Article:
The challenge of Advent is to cultivate what the poet John Keats called negative capability. Negative capability is the ability to sustain uncertainty, to live with not knowing, to stand in the mystery, to keep the questions and possibilities open, to embrace ambiguity, to not be too quick to resolve or shut down doubt – and to do all this without running away and trying to escape, without grasping for facts and reason, without blaming others and justifying ourselves.
I think that’s what Jesus is getting at when he says we are to keep awake and to be ready. Keep awake and be ready for what? I wish I could tell you but I can’t. I don’t know. It’s the day and hour about which no one knows. The most I can tell you is to keep awake and be ready for whatever comes to you, and what does not come to you. It is the unfolding of your life. That does not diminish life. It intensifies life. It heightens its value. It deepens its meaning. It opens us to the possibility of the impossible, to life and more life. Everything matters. And we don’t want to miss a moment.
American novelist Flannery O’Connor once wrote, To the hard of hearing you shout, and for the almost blind, you draw large and startling figures. That’s precisely what Jesus does in his prophetic wake-up call. He shouts, he draws startling figures, and he uses every rhetorical device at his disposal to snap his listeners to attention. Be on guard, he warns his disciples. Be alert. Stand up and raise your heads. Look.
These aren’t the soothing, saccharine invitations we like to accept as we shop for gifts, decorate Christmas trees, and sing carols. But as Episcopal priest Fleming Rutledge reminds us, Advent begins in the dark. It is not a season for the faint of heart.
Once again, today, we begin our dangerous journey to Bethlehem.
Dangerous – for we are asked to leave all those comfortable shadows of life and welcome with open arms the Light that comes to us.
Dangerous – because we will be challenged to quit indulging in those life-long habits of quarreling, jealousy, putting down those around us, so we can live in such a way that others will have no doubt about the love, the respect, the gratitude we have for them.
Dangerous – as we are asked (no, begged!) by God to take all those weapons of mass destruction (our sharp tongues, our turned backs, our angry looks) and turn them into whispers of grace, of welcoming hugs, of smiles that light up all creation.
Besides this, we are asked, we are called to let go of all our map-quest and GPS gizmos, and find alternative paths to Bethlehem. We know how to get to our familiar places of shopping with our eyes closed. Now, we are asked to go down those unfamiliar streets, to risk getting lost (and not worry about it) as we look for the coming One. We bump our ways over the potholes of popularity, but God wants us to turn down the side alleys of faithful discipleship, looking for those who are sitting on the curb, their pockets full of poverty and their hearts emptied of hope, so we will stop and open our hearts and give them a ride to the kingdom.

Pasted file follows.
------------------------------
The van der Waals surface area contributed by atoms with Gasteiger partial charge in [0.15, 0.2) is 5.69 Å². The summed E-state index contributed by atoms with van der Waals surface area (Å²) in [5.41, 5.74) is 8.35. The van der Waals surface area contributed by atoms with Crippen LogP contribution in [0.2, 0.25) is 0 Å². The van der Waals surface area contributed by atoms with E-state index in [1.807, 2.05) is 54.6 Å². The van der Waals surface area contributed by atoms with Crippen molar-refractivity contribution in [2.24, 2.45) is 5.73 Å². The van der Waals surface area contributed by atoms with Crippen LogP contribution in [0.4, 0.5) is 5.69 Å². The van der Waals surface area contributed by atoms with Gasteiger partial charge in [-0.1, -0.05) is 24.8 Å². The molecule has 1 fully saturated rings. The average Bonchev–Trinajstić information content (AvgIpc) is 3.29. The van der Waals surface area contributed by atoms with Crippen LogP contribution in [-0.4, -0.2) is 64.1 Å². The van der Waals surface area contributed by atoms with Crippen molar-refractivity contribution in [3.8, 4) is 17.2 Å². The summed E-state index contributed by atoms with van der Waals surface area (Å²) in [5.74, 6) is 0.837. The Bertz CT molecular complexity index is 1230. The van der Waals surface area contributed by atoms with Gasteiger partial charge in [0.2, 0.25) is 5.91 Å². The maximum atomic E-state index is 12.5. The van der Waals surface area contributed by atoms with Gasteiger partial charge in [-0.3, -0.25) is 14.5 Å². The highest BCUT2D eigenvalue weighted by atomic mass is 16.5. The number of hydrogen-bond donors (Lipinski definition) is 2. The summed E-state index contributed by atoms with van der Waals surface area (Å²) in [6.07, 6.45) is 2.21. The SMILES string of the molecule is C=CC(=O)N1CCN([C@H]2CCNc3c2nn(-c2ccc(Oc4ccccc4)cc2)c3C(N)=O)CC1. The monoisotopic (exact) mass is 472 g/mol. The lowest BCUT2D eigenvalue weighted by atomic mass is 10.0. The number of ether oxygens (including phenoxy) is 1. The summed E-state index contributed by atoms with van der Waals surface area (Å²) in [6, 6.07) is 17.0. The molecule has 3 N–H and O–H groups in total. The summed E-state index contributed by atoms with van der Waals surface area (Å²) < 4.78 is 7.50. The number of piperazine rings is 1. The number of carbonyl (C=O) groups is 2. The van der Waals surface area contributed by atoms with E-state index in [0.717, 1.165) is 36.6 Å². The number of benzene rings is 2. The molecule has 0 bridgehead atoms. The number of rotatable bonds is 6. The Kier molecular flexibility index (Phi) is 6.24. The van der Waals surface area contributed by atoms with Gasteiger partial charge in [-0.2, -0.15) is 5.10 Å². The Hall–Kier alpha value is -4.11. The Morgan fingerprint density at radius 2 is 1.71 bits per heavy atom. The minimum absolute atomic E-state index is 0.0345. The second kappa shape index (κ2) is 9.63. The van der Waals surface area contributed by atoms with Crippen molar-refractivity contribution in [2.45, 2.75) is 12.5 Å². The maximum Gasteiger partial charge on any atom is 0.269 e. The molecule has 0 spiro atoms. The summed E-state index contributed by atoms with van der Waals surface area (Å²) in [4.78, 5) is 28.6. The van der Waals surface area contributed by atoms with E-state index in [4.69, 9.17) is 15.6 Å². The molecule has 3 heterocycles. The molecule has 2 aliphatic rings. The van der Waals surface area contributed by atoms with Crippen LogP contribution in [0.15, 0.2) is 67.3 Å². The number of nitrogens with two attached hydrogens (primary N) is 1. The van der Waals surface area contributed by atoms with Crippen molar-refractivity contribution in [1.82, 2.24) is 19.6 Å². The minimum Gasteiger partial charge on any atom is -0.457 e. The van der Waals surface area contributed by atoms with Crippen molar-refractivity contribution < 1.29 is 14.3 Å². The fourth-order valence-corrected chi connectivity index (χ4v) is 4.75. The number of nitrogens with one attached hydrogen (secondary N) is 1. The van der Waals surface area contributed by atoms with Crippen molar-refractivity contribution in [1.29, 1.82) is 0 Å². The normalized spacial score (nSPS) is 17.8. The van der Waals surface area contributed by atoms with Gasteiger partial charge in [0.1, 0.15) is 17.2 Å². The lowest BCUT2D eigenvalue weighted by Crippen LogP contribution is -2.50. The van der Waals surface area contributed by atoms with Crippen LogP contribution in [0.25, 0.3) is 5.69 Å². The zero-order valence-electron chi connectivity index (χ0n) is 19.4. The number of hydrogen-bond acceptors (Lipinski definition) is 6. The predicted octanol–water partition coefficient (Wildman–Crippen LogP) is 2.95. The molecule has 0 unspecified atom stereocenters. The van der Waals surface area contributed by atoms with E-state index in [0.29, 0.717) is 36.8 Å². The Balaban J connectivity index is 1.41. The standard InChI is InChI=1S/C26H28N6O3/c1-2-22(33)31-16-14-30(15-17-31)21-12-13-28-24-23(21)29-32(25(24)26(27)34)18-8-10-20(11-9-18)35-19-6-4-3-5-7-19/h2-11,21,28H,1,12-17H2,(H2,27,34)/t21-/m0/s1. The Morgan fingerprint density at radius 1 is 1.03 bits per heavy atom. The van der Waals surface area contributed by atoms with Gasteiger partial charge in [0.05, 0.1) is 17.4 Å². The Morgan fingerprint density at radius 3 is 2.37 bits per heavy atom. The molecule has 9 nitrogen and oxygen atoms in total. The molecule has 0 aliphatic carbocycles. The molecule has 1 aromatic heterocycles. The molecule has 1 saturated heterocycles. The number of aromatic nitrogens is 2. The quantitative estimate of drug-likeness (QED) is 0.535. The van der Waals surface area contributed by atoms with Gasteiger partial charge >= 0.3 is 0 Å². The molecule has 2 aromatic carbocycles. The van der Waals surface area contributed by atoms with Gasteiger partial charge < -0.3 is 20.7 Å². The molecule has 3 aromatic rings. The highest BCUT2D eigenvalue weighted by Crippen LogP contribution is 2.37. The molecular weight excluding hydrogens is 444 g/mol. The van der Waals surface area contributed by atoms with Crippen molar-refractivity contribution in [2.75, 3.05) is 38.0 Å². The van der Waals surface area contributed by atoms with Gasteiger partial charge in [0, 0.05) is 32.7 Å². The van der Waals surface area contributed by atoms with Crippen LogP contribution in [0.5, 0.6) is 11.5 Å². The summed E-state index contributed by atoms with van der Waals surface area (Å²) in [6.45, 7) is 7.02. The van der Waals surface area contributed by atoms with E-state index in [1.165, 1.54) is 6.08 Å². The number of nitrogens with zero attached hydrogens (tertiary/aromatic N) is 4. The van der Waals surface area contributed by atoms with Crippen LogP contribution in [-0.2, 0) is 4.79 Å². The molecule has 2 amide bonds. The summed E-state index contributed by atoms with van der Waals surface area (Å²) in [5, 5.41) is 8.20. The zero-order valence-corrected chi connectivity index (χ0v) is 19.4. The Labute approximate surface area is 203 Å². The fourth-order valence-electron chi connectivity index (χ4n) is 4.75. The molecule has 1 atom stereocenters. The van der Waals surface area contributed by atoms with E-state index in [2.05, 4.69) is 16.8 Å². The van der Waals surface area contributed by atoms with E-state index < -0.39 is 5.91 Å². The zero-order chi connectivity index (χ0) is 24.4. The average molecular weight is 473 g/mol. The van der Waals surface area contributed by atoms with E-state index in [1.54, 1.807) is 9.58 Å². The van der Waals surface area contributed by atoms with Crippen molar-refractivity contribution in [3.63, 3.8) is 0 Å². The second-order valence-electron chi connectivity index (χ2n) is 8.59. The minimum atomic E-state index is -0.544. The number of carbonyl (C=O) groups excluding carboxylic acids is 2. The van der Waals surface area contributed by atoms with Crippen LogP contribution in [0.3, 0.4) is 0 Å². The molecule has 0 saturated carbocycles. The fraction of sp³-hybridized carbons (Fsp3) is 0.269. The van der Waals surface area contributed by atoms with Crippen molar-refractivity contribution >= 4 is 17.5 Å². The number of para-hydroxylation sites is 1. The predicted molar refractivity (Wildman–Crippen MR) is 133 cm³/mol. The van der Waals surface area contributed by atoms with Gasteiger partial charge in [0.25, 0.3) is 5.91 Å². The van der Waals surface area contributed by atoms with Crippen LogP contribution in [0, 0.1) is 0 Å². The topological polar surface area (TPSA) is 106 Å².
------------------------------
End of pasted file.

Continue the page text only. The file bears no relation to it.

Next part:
That prophet of Advent, Isaiah, tells us that in this season of commercials, sales, and consumer debt, God longs to teach us different ways, to instruct us with a Word that can transform our very lives, to show us the paths of wisdom (and courage) which will lead us straight to Bethlehem.
For some, it will mean walking a path called patience, when we are so much more comfortable giving into the fatigue and stress which allows us to be extra crabby.
Others are asked to walk down that path called faith, as neighbors and friends gently laugh at us for believing that old, old story and for daring to let it guide our lives.
Still others will find ourselves walking the cracked sidewalks which lead to the corner of Hunger and Hopelessness, where we might be able to change the street names to Grace and Joy.
Once again, we begin our dangerous journey to
Bethlehem. Are you ready?
o come, o come
by Thom Shuman
as we spiral into the season of stress
with all the demands from
our schools, our families,
our communities, (and yes,
how do we slow down
to walk in your light
and sit with the lonely
in the shadows;
to hold the hands of our spouse
and to fill the emptiness
of the homeless;
to sing carols with our children
and whisper hope
to the lost?
in the waterfall of lights,
through the tangle of tinsel,
out of the cacophony of commercials,
help us to see you
making snow angels with the kids;
to watch you handing out dinner invitations
to the lonely, the outcast,
the neighbor with AIDs;
to hear your carol of peace
to a world
which encourages us
to arm ourselves with fear.
with the life that is to be
as you become life
once and all